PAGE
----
FAQ
I was going through the open bugs and came across an interesting one[1],
where if a node has a certain name, and includes a class of the same name,
the class doesn't get loaded.

I did discover a workaround - two of them, actually.

However, I was somewhat curious. Is this something people do?

The example listed in the bug report was a node named 'centos' and
including a class named 'centos'.

If this is a pattern you use (having a node and class name match) could you
please let me know?

Thanks.


[1] http://projects.puppetlabs.com/issues/1372

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  • KomodoDave at Nov 21, 2012 at 6:37 am
    Instead of *"is this something you do"* should the question not instead be *"is
    this something that should break"*?

    Unless the nested resource has the same resource type and namevar as the
    outer resource, this seems like it *should* work.

    Dave
    On Tuesday, November 20, 2012 9:32:07 PM UTC, llowder wrote:

    I was going through the open bugs and came across an interesting one[1],
    where if a node has a certain name, and includes a class of the same name,
    the class doesn't get loaded.

    I did discover a workaround - two of them, actually.

    However, I was somewhat curious. Is this something people do?

    The example listed in the bug report was a node named 'centos' and
    including a class named 'centos'.

    If this is a pattern you use (having a node and class name match) could
    you please let me know?

    Thanks.


    [1] http://projects.puppetlabs.com/issues/1372
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  • Jcbollinger at Nov 26, 2012 at 5:04 pm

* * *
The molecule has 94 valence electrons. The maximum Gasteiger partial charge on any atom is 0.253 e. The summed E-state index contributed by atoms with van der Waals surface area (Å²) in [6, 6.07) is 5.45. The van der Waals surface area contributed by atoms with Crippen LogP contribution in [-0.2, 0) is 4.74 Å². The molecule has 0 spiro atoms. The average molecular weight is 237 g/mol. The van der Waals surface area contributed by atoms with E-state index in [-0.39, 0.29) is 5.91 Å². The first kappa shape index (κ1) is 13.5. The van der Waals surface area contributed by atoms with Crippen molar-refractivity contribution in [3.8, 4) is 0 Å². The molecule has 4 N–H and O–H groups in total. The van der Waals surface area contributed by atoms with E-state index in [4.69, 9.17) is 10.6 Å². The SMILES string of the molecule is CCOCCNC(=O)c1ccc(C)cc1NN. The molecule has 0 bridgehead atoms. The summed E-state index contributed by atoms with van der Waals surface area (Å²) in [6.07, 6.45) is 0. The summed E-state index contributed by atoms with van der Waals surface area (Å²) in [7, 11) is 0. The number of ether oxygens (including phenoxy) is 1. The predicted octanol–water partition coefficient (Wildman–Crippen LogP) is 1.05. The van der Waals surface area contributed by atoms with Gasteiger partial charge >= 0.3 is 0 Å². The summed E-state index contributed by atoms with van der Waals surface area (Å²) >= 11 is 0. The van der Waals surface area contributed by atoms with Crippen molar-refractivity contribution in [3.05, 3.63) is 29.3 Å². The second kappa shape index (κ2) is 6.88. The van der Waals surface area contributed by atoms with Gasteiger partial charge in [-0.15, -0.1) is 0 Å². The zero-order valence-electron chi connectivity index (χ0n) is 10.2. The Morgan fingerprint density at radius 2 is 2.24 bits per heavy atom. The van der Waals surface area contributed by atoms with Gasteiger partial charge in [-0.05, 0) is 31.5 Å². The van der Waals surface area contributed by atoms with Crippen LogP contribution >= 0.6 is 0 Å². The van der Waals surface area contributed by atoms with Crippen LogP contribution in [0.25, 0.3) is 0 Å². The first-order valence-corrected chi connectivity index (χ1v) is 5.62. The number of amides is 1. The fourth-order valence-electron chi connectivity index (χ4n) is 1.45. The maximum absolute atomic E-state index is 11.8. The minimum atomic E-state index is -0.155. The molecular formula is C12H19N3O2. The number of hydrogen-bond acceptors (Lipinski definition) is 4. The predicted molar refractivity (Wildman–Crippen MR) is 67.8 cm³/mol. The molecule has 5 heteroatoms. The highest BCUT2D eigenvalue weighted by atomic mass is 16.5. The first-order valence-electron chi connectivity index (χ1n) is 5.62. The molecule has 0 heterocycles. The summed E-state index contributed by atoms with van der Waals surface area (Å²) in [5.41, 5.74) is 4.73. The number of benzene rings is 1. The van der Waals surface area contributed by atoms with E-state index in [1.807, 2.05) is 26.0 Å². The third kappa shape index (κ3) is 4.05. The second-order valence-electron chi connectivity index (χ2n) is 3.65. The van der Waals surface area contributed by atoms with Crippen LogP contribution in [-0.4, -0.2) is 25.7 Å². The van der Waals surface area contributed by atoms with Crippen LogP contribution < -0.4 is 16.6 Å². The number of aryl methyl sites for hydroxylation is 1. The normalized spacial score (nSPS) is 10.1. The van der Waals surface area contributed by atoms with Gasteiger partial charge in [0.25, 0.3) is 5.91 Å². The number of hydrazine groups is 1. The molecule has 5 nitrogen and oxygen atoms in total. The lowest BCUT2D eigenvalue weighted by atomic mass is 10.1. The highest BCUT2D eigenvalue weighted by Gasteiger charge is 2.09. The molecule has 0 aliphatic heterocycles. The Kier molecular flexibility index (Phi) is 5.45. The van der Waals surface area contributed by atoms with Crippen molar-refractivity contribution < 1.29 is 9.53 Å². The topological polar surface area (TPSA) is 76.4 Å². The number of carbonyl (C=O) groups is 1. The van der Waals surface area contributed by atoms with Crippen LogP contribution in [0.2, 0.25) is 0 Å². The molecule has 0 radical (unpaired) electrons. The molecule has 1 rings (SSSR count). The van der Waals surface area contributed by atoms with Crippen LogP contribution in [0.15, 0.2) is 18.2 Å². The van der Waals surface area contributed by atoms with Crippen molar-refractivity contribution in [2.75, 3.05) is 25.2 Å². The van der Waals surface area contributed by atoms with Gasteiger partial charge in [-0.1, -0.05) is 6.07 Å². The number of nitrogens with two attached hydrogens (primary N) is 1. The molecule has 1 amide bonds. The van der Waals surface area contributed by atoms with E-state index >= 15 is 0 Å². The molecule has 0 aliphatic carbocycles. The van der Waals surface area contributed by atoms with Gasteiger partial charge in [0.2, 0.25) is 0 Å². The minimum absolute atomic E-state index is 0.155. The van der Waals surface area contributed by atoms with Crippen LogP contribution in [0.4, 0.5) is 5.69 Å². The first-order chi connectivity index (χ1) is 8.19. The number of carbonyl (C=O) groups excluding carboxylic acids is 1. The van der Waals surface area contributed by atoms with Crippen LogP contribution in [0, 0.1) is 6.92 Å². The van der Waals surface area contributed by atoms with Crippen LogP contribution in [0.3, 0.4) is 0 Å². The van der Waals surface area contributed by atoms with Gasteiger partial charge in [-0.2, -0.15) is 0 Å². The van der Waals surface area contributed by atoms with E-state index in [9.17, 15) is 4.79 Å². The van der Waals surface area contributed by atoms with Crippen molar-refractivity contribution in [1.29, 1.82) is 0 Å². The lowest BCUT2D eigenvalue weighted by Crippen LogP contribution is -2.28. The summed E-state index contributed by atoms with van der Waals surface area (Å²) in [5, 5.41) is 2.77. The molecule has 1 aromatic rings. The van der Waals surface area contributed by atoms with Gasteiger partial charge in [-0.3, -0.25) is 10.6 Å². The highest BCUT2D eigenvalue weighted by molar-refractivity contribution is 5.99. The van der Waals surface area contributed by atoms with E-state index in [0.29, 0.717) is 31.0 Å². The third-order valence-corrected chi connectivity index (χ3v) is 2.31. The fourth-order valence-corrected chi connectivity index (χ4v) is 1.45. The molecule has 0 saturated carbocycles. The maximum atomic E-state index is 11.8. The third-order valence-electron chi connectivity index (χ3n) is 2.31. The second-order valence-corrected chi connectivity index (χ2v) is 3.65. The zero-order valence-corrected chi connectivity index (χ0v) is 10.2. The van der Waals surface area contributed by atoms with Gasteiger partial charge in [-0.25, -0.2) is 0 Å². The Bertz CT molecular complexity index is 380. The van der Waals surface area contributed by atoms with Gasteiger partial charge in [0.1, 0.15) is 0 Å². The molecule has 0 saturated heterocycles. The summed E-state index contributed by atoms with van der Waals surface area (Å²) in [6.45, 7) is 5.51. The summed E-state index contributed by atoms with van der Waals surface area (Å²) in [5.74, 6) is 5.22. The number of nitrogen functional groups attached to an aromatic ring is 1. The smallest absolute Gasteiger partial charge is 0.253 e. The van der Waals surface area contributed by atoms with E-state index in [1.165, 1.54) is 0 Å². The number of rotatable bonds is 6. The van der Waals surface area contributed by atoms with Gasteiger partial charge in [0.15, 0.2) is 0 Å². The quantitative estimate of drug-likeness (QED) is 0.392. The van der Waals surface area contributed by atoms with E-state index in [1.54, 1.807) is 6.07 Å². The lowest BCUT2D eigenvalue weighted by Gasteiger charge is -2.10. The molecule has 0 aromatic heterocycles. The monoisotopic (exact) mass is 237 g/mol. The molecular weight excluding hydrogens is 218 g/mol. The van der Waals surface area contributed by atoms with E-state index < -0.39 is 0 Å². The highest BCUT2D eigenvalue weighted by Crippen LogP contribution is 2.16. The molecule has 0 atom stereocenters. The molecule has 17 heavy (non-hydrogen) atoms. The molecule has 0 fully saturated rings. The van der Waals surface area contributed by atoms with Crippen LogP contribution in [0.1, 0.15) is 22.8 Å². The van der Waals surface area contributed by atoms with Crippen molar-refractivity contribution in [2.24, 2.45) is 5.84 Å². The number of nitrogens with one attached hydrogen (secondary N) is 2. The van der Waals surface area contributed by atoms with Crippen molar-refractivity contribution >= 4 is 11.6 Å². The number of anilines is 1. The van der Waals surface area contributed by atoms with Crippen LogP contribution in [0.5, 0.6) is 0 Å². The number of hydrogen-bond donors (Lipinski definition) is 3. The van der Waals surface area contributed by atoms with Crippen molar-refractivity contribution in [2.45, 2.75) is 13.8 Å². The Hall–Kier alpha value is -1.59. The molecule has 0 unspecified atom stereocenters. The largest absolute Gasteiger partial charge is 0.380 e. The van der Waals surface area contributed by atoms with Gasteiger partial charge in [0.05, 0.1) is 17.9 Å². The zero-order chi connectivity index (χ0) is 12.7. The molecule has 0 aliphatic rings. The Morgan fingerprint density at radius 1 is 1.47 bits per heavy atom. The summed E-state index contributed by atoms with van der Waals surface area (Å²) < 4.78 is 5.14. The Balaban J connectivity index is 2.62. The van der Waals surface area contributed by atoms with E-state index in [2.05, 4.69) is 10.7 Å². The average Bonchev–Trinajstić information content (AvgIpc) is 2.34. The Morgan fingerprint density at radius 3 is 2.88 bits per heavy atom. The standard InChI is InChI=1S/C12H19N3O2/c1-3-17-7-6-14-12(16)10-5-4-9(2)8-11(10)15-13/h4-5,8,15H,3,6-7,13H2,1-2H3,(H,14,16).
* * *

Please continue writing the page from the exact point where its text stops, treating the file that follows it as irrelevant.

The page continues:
On Tuesday, November 20, 2012 3:32:07 PM UTC-6, llowder wrote:
    I was going through the open bugs and came across an interesting one[1],
    where if a node has a certain name, and includes a class of the same name,
    the class doesn't get loaded.

    I did discover a workaround - two of them, actually.

    However, I was somewhat curious. Is this something people do?

    Some people do create "node classes", but as you can imagine, it doesn't
    scale very well. Nevertheless, it shouldn't break.

    I wonder whether you can work around the issue by using the absolute name
    of the class, like this:

    node 'centos' {
    include '::centos'
    }

    Likewise, I wonder whether you can work around the issue of referencing
    class variables inside node blocks by referring to them via their absolute
    names.


    John

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  • Llowder at Nov 26, 2012 at 4:33 pm

    On Monday, November 26, 2012 10:10:06 AM UTC-6, jcbollinger wrote:

    On Tuesday, November 20, 2012 3:32:07 PM UTC-6, llowder wrote:

    I was going through the open bugs and came across an interesting one[1],
    where if a node has a certain name, and includes a class of the same name,
    the class doesn't get loaded.

    I did discover a workaround - two of them, actually.

    However, I was somewhat curious. Is this something people do?

    Some people do create "node classes", but as you can imagine, it doesn't
    scale very well. Nevertheless, it shouldn't break.

    I wonder whether you can work around the issue by using the absolute name
    of the class, like this:

    node 'centos' {
    include '::centos'
    }
    I have found 2 ways to get around this. The first is to use a wild card
    regex as the node name:

    node /cento./{
    include centos
    }

    And the other is to use paramater syntax, which works with "node centos"
    "node /centos/" and "node /cento./"


    Likewise, I wonder whether you can work around the issue of referencing
    class variables inside node blocks by referring to them via their absolute
    names.


    The class variables are only available in the node if the class itself
    gets loaded. I put together a set of tests that show the different
    combinations, you can see them at https://gist.github.com/4090041


    John
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